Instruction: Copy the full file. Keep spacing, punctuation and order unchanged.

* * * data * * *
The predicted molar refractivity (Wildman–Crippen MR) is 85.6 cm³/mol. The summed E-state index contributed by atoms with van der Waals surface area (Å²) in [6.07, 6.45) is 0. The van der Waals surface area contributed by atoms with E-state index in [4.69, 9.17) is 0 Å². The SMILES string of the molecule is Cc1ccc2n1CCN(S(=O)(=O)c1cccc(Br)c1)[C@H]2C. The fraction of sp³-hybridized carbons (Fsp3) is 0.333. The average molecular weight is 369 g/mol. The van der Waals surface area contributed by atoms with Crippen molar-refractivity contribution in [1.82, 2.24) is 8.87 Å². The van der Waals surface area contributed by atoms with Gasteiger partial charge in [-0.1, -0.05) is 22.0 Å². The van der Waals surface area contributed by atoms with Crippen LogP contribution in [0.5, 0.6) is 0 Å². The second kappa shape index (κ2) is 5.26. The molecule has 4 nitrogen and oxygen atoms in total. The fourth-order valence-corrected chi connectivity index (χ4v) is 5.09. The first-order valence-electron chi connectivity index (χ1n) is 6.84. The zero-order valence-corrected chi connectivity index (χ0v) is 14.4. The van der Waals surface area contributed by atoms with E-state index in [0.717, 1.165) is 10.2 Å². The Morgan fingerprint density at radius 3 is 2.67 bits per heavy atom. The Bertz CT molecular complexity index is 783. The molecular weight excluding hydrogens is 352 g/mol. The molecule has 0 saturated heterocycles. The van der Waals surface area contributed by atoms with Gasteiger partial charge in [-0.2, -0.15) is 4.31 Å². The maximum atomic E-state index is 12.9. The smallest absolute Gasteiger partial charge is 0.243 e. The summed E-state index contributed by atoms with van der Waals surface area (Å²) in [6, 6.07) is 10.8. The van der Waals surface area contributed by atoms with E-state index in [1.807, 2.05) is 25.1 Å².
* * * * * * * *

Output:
The predicted molar refractivity (Wildman–Crippen MR) is 85.6 cm³/mol. The summed E-state index contributed by atoms with van der Waals surface area (Å²) in [6.07, 6.45) is 0. The van der Waals surface area contributed by atoms with E-state index in [4.69, 9.17) is 0 Å². The SMILES string of the molecule is Cc1ccc2n1CCN(S(=O)(=O)c1cccc(Br)c1)[C@H]2C. The fraction of sp³-hybridized carbons (Fsp3) is 0.333. The average molecular weight is 369 g/mol. The van der Waals surface area contributed by atoms with Crippen molar-refractivity contribution in [1.82, 2.24) is 8.87 Å². The van der Waals surface area contributed by atoms with Gasteiger partial charge in [-0.1, -0.05) is 22.0 Å². The van der Waals surface area contributed by atoms with Crippen LogP contribution in [0.5, 0.6) is 0 Å². The second kappa shape index (κ2) is 5.26. The molecule has 4 nitrogen and oxygen atoms in total. The fourth-order valence-corrected chi connectivity index (χ4v) is 5.09. The first-order valence-electron chi connectivity index (χ1n) is 6.84. The zero-order valence-corrected chi connectivity index (χ0v) is 14.4. The van der Waals surface area contributed by atoms with E-state index in [0.717, 1.165) is 10.2 Å². The Morgan fingerprint density at radius 3 is 2.67 bits per heavy atom. The Bertz CT molecular complexity index is 783. The molecular weight excluding hydrogens is 352 g/mol. The molecule has 0 saturated heterocycles. The van der Waals surface area contributed by atoms with Gasteiger partial charge in [-0.2, -0.15) is 4.31 Å². The maximum atomic E-state index is 12.9. The smallest absolute Gasteiger partial charge is 0.243 e. The summed E-state index contributed by atoms with van der Waals surface area (Å²) in [6, 6.07) is 10.8. The van der Waals surface area contributed by atoms with E-state index in [1.807, 2.05) is 25.1 Å².